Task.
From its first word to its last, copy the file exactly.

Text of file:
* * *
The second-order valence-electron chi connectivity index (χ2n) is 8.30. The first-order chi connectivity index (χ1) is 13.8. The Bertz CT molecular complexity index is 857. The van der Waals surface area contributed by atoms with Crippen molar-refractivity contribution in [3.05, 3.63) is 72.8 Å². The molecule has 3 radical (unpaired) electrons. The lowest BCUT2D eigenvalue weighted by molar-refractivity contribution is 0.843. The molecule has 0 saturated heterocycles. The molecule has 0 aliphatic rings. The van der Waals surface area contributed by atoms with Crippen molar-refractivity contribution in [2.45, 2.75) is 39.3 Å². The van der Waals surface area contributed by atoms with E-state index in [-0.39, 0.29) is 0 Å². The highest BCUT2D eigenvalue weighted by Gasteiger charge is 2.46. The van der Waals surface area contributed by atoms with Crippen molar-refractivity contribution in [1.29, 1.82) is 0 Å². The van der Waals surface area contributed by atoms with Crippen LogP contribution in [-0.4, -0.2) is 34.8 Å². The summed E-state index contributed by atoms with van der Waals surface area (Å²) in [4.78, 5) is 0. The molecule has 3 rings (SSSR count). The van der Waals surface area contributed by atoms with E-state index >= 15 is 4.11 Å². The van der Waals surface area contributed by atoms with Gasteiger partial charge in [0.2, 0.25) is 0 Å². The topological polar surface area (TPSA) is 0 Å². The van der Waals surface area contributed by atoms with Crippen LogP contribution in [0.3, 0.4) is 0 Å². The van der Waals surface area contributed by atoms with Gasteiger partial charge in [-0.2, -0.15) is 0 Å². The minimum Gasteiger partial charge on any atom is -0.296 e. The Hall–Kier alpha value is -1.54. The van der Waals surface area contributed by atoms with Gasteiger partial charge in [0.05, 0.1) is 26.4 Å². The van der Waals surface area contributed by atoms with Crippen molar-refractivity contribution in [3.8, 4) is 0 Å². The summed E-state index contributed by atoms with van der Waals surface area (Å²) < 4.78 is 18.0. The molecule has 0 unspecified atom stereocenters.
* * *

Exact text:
The second-order valence-electron chi connectivity index (χ2n) is 8.30. The first-order chi connectivity index (χ1) is 13.8. The Bertz CT molecular complexity index is 857. The van der Waals surface area contributed by atoms with Crippen molar-refractivity contribution in [3.05, 3.63) is 72.8 Å². The molecule has 3 radical (unpaired) electrons. The lowest BCUT2D eigenvalue weighted by molar-refractivity contribution is 0.843. The molecule has 0 saturated heterocycles. The molecule has 0 aliphatic rings. The van der Waals surface area contributed by atoms with Crippen molar-refractivity contribution in [2.45, 2.75) is 39.3 Å². The van der Waals surface area contributed by atoms with E-state index in [-0.39, 0.29) is 0 Å². The highest BCUT2D eigenvalue weighted by Gasteiger charge is 2.46. The van der Waals surface area contributed by atoms with Crippen molar-refractivity contribution in [1.29, 1.82) is 0 Å². The van der Waals surface area contributed by atoms with Crippen LogP contribution in [-0.4, -0.2) is 34.8 Å². The summed E-state index contributed by atoms with van der Waals surface area (Å²) in [4.78, 5) is 0. The molecule has 3 rings (SSSR count). The van der Waals surface area contributed by atoms with E-state index >= 15 is 4.11 Å². The van der Waals surface area contributed by atoms with Gasteiger partial charge in [0.2, 0.25) is 0 Å². The topological polar surface area (TPSA) is 0 Å². The van der Waals surface area contributed by atoms with Crippen LogP contribution in [0.3, 0.4) is 0 Å². The van der Waals surface area contributed by atoms with Gasteiger partial charge in [-0.2, -0.15) is 0 Å². The minimum Gasteiger partial charge on any atom is -0.296 e. The Hall–Kier alpha value is -1.54. The van der Waals surface area contributed by atoms with Gasteiger partial charge in [0.05, 0.1) is 26.4 Å². The van der Waals surface area contributed by atoms with Crippen molar-refractivity contribution in [3.8, 4) is 0 Å². The summed E-state index contributed by atoms with van der Waals surface area (Å²) < 4.78 is 18.0. The molecule has 0 unspecified atom stereocenters.